Now, whether or not the exchange rate is 12,000 IRR/$ or 40,000 IRR/$ isn't as important to the average Iranian as the exchange rate of IRR for stuff - that is, the price level. This fact has led to some analysts making the rather wacky claim that inflation isn't really that bad since the exchange rate doesn't really matter to most Iranians. According to the story linked to here,
The politically-important lower-classes...are shielded from devaluation of the dollar because their day to day lives don't even involve dollars. Salehi-Isfahani told Business Insider, "The Iranian currency is very worthwhile for poor people. They go to work, they get their daily wage, they go buy their chicken and bread, and they get the same that they got the day before."
That's crazy. If prices are changing for the upper class, I can't think of how the lower class could possibly be insulated from those price changes. Economies just don't work that way. If there is one exchange rate for one set of goods and another exchange rate for a different set of goods, it implies a changing exchange rate between those goods, unless there is to be arbitrage. So, to make up an example: perhaps the price of an egg is table in rials, except that a few months ago it was enough to buy bus fare and now you can trade it for a car, because both can be exchanged for enough rials to equal $1. See anything absurd about that? The relative prices matter, and you can't stop barter, and therefore you can't have different exchange rates in different parts of the economy without completely screwing up the economic system - probably worse than if you just let the inflation do its thing, which would at least not destroy the relative prices of goods to each other.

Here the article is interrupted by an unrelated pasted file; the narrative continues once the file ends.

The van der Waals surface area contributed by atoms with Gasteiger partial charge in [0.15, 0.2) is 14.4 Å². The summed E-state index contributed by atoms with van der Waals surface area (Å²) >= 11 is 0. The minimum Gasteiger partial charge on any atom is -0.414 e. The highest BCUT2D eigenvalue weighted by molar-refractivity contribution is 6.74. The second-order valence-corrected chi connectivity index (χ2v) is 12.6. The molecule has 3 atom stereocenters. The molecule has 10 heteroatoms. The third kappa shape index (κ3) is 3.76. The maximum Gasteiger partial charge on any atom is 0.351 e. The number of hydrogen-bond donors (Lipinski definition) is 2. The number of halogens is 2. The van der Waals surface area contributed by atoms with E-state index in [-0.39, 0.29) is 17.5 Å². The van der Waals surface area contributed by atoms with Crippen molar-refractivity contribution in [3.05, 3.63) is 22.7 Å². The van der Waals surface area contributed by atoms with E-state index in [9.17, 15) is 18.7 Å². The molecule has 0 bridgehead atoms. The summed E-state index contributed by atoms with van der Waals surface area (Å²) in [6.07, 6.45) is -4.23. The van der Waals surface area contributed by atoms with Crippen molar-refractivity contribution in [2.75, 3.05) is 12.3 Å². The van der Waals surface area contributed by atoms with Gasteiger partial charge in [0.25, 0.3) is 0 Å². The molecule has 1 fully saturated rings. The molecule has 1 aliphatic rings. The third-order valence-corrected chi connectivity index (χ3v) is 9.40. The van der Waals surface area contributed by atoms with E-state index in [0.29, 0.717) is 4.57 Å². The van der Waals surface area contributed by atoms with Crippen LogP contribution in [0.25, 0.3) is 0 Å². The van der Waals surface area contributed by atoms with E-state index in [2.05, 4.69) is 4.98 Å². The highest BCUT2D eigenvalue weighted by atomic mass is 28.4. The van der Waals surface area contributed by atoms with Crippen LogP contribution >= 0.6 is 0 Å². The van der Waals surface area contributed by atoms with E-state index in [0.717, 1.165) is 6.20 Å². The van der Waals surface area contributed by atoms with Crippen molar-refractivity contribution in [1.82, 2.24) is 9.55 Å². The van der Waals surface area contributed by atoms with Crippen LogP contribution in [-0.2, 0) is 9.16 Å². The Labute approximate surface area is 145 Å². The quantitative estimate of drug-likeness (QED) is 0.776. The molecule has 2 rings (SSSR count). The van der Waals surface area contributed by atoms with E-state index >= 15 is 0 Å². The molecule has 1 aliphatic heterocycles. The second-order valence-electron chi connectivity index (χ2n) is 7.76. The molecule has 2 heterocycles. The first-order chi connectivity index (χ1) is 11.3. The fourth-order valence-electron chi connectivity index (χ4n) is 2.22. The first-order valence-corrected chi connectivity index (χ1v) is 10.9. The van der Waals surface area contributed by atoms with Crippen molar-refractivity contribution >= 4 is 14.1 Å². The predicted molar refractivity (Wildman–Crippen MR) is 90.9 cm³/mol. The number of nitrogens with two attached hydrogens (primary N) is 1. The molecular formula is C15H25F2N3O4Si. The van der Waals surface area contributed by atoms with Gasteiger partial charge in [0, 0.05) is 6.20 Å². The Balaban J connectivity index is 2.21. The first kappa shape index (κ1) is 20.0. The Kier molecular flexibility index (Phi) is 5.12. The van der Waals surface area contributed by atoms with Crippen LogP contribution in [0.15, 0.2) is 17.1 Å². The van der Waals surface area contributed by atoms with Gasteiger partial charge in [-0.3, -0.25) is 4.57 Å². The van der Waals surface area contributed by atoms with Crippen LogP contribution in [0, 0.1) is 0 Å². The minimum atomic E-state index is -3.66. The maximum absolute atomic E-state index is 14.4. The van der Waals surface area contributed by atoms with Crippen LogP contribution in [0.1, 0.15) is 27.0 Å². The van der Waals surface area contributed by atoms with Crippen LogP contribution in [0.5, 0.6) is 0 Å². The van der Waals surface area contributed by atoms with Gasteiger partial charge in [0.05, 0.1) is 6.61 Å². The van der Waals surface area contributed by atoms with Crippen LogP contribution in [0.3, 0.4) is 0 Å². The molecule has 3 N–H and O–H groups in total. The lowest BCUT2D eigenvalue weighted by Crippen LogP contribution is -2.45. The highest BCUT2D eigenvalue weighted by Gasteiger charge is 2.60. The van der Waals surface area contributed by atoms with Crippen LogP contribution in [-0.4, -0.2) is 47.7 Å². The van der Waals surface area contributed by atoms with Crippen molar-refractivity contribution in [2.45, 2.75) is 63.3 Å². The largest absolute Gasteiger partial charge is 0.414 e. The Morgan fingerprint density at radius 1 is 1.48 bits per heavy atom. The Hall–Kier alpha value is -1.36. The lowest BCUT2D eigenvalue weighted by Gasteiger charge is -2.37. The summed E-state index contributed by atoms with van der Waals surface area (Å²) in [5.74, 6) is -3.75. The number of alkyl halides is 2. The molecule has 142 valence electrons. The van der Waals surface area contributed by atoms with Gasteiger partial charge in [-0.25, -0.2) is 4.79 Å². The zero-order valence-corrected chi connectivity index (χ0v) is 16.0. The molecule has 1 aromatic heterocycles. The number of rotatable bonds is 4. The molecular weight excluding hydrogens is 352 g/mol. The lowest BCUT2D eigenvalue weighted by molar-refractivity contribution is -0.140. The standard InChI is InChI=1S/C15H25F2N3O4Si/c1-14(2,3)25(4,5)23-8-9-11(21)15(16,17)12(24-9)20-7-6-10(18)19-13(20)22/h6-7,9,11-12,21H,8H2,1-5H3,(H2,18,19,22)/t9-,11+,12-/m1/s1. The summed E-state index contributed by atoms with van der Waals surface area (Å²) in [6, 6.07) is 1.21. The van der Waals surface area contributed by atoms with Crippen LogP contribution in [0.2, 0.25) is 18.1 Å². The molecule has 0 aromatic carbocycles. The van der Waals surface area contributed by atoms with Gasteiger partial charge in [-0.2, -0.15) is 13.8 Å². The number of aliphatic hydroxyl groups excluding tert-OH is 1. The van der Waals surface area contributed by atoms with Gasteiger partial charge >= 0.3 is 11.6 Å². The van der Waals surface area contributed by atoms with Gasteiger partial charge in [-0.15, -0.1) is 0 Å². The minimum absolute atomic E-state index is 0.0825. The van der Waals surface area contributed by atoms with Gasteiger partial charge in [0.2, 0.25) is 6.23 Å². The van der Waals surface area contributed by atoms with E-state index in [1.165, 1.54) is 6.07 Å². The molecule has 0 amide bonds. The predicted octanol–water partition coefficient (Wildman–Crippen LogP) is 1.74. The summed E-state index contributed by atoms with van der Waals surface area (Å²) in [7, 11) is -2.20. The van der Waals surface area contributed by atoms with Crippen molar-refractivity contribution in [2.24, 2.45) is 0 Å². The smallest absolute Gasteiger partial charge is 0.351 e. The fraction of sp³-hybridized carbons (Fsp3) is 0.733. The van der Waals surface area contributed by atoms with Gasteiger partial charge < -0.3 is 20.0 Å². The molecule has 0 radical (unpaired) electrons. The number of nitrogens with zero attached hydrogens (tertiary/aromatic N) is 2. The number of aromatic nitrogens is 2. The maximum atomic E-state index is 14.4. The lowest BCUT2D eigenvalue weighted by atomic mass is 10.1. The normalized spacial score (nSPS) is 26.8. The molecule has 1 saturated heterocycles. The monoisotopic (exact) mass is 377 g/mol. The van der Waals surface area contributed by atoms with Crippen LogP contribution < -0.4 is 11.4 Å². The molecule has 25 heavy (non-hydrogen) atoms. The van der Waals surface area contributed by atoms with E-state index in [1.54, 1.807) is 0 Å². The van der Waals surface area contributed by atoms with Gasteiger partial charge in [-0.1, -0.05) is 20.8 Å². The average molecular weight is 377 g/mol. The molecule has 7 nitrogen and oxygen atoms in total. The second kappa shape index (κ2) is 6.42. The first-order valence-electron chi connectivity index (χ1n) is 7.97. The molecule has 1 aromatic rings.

Moreover, the anecdotal stories don't point to a low level of inflation, whether it's called "hyperinflation" or not. Any way you slice it, when inflation is 40%+ whatever wealth you have saved up for a rainy day is vanishing quickly, and in Iran this is undermining an already unpopular regime (although probably not quickly enough for Israel!).
The simple realization is: when inflation starts getting out of control (and wonder of wonders, M1 money supply in Iran has risen at roughly a 34% per annum pace since 2007), all your stored-up wealth had better be in real things, or you won't have any stored-up wealth. This is more true at 60% inflation than at 6% inflation, but even 6% inflation will halve the real value of your wealth in less than a decade. In that context, in context of the mere risk of such an outcome, I've wondered for a long time why more investors don't look to protect a bigger portion of their portfolios with inflation-linked solutions. Maybe that regime is finally shifting (the inflation expectations regime, that is, not the Iranian regime) as we have an example that we can see today, rather than harkening back to the 1970s.
Incidentally, if you're thinking about inflation investing, you may be interested in the following item. In the August "Beyond the Numbers," a publication put out by the Bureau of Labor Statistics, there was an article entitled "Consumer Price Index data quality: how accurate is the U.S. CPI?" If you know any of those people who grouse and grumble about hedonic adjustment (the net effect is almost zero) and about the substitution of chicken for steak (the BLS makes no such adjustment, which is an 'upper level' substitution; the BLS only suggests that if the price of Purdue chicken goes up you might buy a different brand of chicken), then suggest this piece to them. It describes and addresses some of the biases in the CPI and how the BLS deals with them. Those that take the time to read this (relatively brief) piece will understand a lot more about how the number is actually computed, as opposed to how some hacks claim it is computed, and hopefully such an understanding will open up a wider universe of potential investments in the 'inflation control' toolbox.